Dr Emel Akcali
Senior Lecturer in International Relations
Political and Cultural Studies
Telephone: (01792) 295226

Emel Akçalı is a Senior Lecturer at the Department of Politics and International Relations. Prior to coming to Swansea, she was a resident fellow at the IMERA - Institute of Advanced Study of Aix Marseille University in France and an assistant professor at the International Relations Department of Central European University in Budapest, Hungary. Her teaching and research interests span the state, society, conflict and politics in the Middle East and North Africa, social movements, upheavals and (trans-)formation of collective identities in the age of globalization, the limits of neoliberal governmentality outside of the Western realm, critical realist philosophy and non-Western and alternative globalist geopolitical discourses. She has been awarded the CEU Institute of Advanced Study and Aix-Marseille University Institute for Advanced Study resident fellowships for her on-going research on the challenges of state and societal transformation in post-revolutionary Tunisia. She is the author of Chypre:Un enjeu géopolitique actuel (l’Harmattan, Paris, 2009) and her work has been published in Political Geography, Security Dialogue, Eurasian Geography and Economics, Antipode, Annals of the American Geographers, Asian Journal of Social Sciences and Geopolitics. She has also recently published an edited volume from Palgrave entitled Neoliberal Governmentality and the Future of the State in the Middle East and North Africa.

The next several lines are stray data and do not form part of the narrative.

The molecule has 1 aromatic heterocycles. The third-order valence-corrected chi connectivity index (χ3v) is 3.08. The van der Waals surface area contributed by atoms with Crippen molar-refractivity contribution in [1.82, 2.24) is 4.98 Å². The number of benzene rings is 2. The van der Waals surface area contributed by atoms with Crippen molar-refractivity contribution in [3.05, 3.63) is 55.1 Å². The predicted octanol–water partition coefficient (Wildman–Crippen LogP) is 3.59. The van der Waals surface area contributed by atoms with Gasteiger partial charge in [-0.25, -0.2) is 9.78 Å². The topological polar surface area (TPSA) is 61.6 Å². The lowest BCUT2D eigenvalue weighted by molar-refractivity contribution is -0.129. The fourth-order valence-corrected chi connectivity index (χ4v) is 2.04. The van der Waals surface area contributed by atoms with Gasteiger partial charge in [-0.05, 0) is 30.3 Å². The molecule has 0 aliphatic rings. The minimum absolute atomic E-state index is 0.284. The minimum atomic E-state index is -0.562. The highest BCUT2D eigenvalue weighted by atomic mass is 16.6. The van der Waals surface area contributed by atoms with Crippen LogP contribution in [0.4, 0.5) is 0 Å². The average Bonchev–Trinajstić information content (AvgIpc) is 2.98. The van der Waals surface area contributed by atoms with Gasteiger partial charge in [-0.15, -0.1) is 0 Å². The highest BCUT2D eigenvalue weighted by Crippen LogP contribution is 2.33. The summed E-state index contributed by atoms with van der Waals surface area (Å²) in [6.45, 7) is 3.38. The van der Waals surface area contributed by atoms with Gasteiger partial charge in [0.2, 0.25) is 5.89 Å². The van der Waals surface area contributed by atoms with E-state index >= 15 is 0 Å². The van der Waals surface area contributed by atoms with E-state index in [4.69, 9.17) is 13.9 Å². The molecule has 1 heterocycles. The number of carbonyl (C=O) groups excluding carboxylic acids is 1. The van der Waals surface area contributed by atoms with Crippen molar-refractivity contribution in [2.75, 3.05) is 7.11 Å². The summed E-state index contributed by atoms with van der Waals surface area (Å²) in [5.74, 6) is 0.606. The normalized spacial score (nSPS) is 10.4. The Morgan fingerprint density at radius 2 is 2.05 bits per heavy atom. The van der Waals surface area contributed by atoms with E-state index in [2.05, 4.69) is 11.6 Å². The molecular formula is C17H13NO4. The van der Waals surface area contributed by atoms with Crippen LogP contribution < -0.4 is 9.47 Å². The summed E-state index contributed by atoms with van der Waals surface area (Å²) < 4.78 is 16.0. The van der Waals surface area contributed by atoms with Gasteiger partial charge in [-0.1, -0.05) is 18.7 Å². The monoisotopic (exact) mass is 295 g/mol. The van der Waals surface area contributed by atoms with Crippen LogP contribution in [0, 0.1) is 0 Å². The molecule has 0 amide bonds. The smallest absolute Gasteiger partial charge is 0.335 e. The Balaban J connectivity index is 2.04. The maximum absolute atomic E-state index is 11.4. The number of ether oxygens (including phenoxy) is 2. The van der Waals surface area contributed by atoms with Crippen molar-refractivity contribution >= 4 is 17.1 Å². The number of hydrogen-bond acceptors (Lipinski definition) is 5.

Areas of Expertise

  • State, Society and Politics in the Middle East and North Africa
  • Social Movements and Upheavals
  • Globalisation and neoliberalism
  • Ethno-territorial conflicts and their resolution
  • Critical Realism


  1. Do Popular Assemblies Contribute to Genuine Political Change? Lessons from the Park Forums in Istanbul. South European Society and Politics, 1-18.
  2. & Urban transformation in Istanbul and Budapest: Neoliberal governmentality in the EU's semi-periphery and its limits. Political Geography 46, 76-88.
  3. (Eds.). Neoliberal Governmentality and the Future of the State in the Middle East and North Africa. Emel Akcali (Ed.),
  4. Deciphering Eurasianism in Hungary: Narratives, Networks, and Life-styles. In Marlene Laruelle (Ed.), Eurasianism and the European Far Right.